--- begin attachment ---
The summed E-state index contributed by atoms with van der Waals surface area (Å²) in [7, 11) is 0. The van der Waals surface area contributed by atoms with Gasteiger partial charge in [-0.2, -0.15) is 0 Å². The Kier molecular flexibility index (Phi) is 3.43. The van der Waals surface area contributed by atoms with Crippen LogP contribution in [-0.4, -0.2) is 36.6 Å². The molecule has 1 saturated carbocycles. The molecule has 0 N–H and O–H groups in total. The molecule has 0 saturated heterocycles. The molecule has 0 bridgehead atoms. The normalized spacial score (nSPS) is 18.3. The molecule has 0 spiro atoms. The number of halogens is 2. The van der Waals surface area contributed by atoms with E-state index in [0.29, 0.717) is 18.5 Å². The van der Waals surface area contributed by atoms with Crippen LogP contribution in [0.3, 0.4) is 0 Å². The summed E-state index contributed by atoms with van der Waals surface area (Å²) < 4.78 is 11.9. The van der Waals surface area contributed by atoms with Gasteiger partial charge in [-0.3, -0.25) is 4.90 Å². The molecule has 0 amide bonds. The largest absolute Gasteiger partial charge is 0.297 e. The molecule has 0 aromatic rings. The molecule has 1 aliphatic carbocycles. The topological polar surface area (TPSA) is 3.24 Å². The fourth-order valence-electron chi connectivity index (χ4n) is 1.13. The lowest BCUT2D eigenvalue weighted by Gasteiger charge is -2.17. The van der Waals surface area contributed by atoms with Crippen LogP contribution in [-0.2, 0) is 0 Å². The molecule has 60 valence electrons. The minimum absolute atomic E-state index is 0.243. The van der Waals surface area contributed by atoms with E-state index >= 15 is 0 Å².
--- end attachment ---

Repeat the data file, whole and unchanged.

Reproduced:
The summed E-state index contributed by atoms with van der Waals surface area (Å²) in [7, 11) is 0. The van der Waals surface area contributed by atoms with Gasteiger partial charge in [-0.2, -0.15) is 0 Å². The Kier molecular flexibility index (Phi) is 3.43. The van der Waals surface area contributed by atoms with Crippen LogP contribution in [-0.4, -0.2) is 36.6 Å². The molecule has 1 saturated carbocycles. The molecule has 0 N–H and O–H groups in total. The molecule has 0 saturated heterocycles. The molecule has 0 bridgehead atoms. The normalized spacial score (nSPS) is 18.3. The molecule has 0 spiro atoms. The number of halogens is 2. The van der Waals surface area contributed by atoms with E-state index in [0.29, 0.717) is 18.5 Å². The van der Waals surface area contributed by atoms with Crippen LogP contribution in [0.3, 0.4) is 0 Å². The summed E-state index contributed by atoms with van der Waals surface area (Å²) < 4.78 is 11.9. The van der Waals surface area contributed by atoms with Gasteiger partial charge in [-0.3, -0.25) is 4.90 Å². The molecule has 0 amide bonds. The largest absolute Gasteiger partial charge is 0.297 e. The molecule has 0 aromatic rings. The molecule has 1 aliphatic carbocycles. The topological polar surface area (TPSA) is 3.24 Å². The fourth-order valence-electron chi connectivity index (χ4n) is 1.13. The lowest BCUT2D eigenvalue weighted by Gasteiger charge is -2.17. The van der Waals surface area contributed by atoms with Crippen LogP contribution in [-0.2, 0) is 0 Å². The molecule has 60 valence electrons. The minimum absolute atomic E-state index is 0.243. The van der Waals surface area contributed by atoms with E-state index >= 15 is 0 Å².